Then Beatrice rather dramatically falls down the stairs. Which looked both dangerous and painful but apparently she’s A-OK and the scene continues. Hero and Margaret are both played by extras in Avengers Assemble – I hope that saves you an IMDB trip if you were watching and wondering where you had seen them before.
We’re back in the lads’ bedroom/6 year old girl’s room again and a ladder of toys has been added in the corner. Benedict has shaved and Don Pedro and Claudio are doing lots of manly fist-bumping.
But then an ominous underscoring begins and Don John appears, accompanied by the eerie harmonica music of betrayal. I like to imagine it was just Joss Whedon playing a harmonica off camera for the atmosphere.
Oooooh here is Nathan Fillion’s Dogberry as an overly earnest home-security man. And it works! He’s accompanied by a troupe of incompetent interns as the Watch and it’s frankly a masterclass in making difficult Shakespeare work.
They stumble across Conrad and Borachio, who has had possibly his first ever taste of alcohol. It hasn’t agreed with him.
And suddenly we plunge into some slightly seedy soft-focus flashback scenes, in case the audience isn’t smart enough to work out what “wooed” means in this context. Sex. He means sex. They are then arrested by the interns, who look far too young to be handling firearms.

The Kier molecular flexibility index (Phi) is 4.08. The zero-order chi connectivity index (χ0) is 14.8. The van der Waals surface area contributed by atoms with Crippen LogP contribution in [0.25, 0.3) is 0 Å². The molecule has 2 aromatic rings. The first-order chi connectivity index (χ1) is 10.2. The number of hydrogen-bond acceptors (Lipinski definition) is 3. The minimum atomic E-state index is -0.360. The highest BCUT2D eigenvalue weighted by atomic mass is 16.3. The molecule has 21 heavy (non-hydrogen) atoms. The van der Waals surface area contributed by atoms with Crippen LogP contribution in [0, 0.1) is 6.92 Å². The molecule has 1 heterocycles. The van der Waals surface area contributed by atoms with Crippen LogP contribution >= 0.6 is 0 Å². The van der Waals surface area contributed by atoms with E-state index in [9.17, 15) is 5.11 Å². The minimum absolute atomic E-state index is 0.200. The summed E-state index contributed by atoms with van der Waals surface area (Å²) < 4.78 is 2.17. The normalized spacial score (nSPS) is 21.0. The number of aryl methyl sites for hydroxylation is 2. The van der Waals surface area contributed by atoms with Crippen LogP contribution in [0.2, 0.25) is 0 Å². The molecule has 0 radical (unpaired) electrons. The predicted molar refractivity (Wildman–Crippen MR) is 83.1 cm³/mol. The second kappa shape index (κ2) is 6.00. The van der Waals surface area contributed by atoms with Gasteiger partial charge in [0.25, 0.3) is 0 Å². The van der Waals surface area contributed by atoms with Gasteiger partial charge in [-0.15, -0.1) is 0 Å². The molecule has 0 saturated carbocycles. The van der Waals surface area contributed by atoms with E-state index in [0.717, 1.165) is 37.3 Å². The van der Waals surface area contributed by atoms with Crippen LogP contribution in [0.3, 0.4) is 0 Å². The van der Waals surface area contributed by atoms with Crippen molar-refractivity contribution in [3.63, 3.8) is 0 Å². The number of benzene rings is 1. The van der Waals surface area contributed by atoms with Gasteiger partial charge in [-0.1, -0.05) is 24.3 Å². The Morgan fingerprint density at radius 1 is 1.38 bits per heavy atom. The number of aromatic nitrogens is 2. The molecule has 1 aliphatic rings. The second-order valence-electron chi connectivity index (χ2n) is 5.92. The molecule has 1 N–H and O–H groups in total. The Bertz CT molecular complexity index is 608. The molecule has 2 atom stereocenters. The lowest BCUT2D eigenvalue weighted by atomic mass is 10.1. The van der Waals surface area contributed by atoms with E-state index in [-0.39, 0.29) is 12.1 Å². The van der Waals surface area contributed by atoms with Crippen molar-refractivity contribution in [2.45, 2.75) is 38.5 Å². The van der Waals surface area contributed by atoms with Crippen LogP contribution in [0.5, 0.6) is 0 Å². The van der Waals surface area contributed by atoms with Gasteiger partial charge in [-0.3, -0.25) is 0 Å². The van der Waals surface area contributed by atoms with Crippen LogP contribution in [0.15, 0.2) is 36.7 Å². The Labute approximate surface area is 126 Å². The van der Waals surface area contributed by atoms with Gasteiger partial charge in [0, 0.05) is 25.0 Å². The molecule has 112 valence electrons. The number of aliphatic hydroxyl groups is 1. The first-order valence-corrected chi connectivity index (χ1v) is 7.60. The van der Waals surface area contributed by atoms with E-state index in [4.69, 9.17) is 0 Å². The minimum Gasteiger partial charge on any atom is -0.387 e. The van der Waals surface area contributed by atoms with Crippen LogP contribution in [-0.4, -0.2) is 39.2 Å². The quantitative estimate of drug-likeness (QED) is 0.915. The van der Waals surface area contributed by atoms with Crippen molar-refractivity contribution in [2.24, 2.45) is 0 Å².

It’s wedding time, and the Messenger from way back in the first scene is here and throwing shade as much as his hastily expanded part allows. Which is to say, he’s doing an awful lot with very little.
Agent Coulson looks adorably ready for a wedding. He should rock this look in Marvel movies too.
Props to the photographer for continuing to photograph the wedding as it takes a turn south and Claudio starts hurling accusations of sex around. She’s been paid for a job and she’s clearly going to do it, regardless of what the content of the photos is.
The issue of setting it in the modern day is that it feels very uncomfortable seeing people discussing virginity, or a lack of, in public. Although how much of that is my crippling Britishness is up for debate.
But the Messenger clearly agrees with me since he’s awkwardly trying to shoo away the crowds. Or perhaps he’s still just trying to build his part.
Benedict sneaks away for a shot mid-service. This is the sort of wedding etiquette I can get behind. Meanwhile, Hero faints, slightly anti-climatically and probably just because the lines don’t make sense without it.